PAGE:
One of the most common dilemmas of technologists and scientists is how to convert their technologies into viable businesses. The technology excellence is a given; in fact, it’s common for these technology people to have such a leadership position in the given vertical of technology that there may be only a handful of people around the world who they consider peers.
The relationship between and technology excellence and market awareness is unfortunately often inversely proportional. The tech leadership only arises due to abject ignorance of everything else, which often includes the markets that the technology is supposed to address.
Often, these tech people try and address the markets which may have the greatest appreciation of the technology. But these are often the markets which are still evolving and make take many years to become mainstream. Additionally, since tech people have a great deal of comfort with all things tech, they often try to find excellence in each route of the process of go-to-market. This implies that they try to design machines that may have the highest specs possible; work on creating a software that is superior to existing ones and is fully customised, since the off-the-shelf ones simply don’t have all the capabilities that they expect to deliver to their discerning customers. Their vision of the product is one that performs better than existing ones in all technical specifications.
This focus on excellence across the entire manufacturing cycle results in addressing multiple variables at the same time, most of which the tech people have no competence over. As an example, simply because a scientist has the capability of designing and building a machine to his specs does not mean that he has the same level of competence in ensuring that the machine provides consistent quality and throughput required for commercialisation.
Successful transition of technology towards commercialisation entails not solving the most technology-intensive problems, but ones that have the greatest impact on perceived value for customers. For this, tech teams need to know what the problems of customers are, and the value of the solution to the customers. The value of the customers helps define the revenue opportunity for the tech team. The second element that defines successful commercialisation is the timeline to addressing market needs. Often, the opportunity may be significant and the value of the solution recognised by customers, but it simply takes too long to get the solution to address this need. It is for this reason that near-term impact is key. This shows the capability of the tech team to identify a customer need and address it and in the process, monetise some value in the form of revenue. While this may not be adequate for sustain the startup started by the tech team, it shows the team’s awareness of the steps needed for the transition. This helps gain investor traction and accelerates the process.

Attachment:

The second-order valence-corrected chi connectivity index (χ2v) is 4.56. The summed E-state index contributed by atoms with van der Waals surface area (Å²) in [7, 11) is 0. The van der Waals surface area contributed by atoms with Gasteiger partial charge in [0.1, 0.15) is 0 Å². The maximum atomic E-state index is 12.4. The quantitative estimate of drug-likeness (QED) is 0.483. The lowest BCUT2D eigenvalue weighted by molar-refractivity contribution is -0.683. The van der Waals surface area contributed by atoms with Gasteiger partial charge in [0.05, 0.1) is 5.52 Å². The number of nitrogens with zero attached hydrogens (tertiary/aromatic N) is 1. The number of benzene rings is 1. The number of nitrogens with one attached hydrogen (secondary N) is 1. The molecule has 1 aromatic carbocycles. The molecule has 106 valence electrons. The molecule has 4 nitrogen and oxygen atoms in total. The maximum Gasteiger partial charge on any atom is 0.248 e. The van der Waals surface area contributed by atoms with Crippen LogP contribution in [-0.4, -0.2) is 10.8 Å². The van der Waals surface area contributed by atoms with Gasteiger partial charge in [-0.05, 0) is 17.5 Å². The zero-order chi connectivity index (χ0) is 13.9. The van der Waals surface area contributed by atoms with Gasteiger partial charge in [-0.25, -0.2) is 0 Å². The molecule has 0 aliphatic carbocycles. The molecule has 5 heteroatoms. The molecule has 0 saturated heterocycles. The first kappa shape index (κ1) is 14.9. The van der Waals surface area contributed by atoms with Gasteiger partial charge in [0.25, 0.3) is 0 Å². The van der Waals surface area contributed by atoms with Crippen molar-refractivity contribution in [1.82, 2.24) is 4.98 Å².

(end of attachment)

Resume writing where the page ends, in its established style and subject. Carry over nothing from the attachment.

Often, tech teams try and drive the process of commercialisation alone, since there is often a lack of trust in investors. It is important to know that the main risk of doing this is that the organic revenue is often not adequate to drive rapid scale. Thus, in spite of addressing a viable market which recognises value in the team’s solution, the lack of its capability to deliver simply drives customers away. At best, this results in the startup remaining niche. At worst, it simply becomes commercially irrelevant and eventually fades away.
The best way then is to start with identification of possible customer groups where the tech may have relevance. Then, without further ado, it is imperative to actually reach out to customers and initiate discussions, with some kind of prototype in tow. This is far more powerful than simply a presentation, since it shows something that’s real, rather than simply theoretical. This helps to get customer feedback regarding what’s important for them, how this will address their pains and requirements, and consequently, the monetary impact (read ‘startup’s revenue) from this. The team then needs to go back and evaluate how long it takes to address the various customer markets, and link it with the addressable impact. This helps to define what market the team should be addressing first.
Delivering a solution to the first customer entails the most frustrations, since every mistake that can be made is made at this time. It is also the most rewarding and liberating, since it provides validation to the team that they can actually deliver and generate real revenue.
This is the first step towards successful commercialisation.